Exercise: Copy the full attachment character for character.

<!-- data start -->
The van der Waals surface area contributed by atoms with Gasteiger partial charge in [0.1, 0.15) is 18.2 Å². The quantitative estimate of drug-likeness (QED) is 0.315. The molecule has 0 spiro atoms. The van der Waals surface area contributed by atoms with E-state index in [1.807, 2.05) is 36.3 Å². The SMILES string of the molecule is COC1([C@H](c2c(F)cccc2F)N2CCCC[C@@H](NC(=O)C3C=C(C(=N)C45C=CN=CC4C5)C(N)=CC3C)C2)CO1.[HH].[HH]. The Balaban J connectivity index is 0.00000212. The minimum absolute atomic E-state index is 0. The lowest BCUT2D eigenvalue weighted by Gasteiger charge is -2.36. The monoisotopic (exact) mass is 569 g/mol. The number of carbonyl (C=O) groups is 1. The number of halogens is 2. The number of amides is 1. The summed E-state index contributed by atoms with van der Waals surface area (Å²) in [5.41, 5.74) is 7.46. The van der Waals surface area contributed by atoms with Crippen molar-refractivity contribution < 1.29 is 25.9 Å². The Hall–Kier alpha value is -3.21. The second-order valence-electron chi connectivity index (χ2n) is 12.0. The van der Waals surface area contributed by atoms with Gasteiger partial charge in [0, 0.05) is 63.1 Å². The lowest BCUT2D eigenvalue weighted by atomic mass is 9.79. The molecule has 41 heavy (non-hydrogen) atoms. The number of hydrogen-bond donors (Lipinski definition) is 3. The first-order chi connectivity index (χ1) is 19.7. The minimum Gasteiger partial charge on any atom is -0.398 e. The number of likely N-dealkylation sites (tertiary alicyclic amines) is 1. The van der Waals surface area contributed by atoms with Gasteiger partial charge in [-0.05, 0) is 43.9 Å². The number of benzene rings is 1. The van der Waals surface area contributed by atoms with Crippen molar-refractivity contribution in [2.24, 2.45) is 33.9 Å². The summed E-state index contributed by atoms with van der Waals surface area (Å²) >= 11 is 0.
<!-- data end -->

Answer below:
The van der Waals surface area contributed by atoms with Gasteiger partial charge in [0.1, 0.15) is 18.2 Å². The quantitative estimate of drug-likeness (QED) is 0.315. The molecule has 0 spiro atoms. The van der Waals surface area contributed by atoms with E-state index in [1.807, 2.05) is 36.3 Å². The SMILES string of the molecule is COC1([C@H](c2c(F)cccc2F)N2CCCC[C@@H](NC(=O)C3C=C(C(=N)C45C=CN=CC4C5)C(N)=CC3C)C2)CO1.[HH].[HH]. The Balaban J connectivity index is 0.00000212. The minimum absolute atomic E-state index is 0. The lowest BCUT2D eigenvalue weighted by Gasteiger charge is -2.36. The monoisotopic (exact) mass is 569 g/mol. The number of carbonyl (C=O) groups is 1. The number of halogens is 2. The number of amides is 1. The summed E-state index contributed by atoms with van der Waals surface area (Å²) in [5.41, 5.74) is 7.46. The van der Waals surface area contributed by atoms with Crippen molar-refractivity contribution < 1.29 is 25.9 Å². The Hall–Kier alpha value is -3.21. The second-order valence-electron chi connectivity index (χ2n) is 12.0. The van der Waals surface area contributed by atoms with Gasteiger partial charge in [0, 0.05) is 63.1 Å². The lowest BCUT2D eigenvalue weighted by atomic mass is 9.79. The molecule has 41 heavy (non-hydrogen) atoms. The number of hydrogen-bond donors (Lipinski definition) is 3. The first-order chi connectivity index (χ1) is 19.7. The minimum Gasteiger partial charge on any atom is -0.398 e. The number of likely N-dealkylation sites (tertiary alicyclic amines) is 1. The van der Waals surface area contributed by atoms with Gasteiger partial charge in [-0.05, 0) is 43.9 Å². The number of benzene rings is 1. The van der Waals surface area contributed by atoms with Crippen molar-refractivity contribution in [2.24, 2.45) is 33.9 Å². The summed E-state index contributed by atoms with van der Waals surface area (Å²) >= 11 is 0.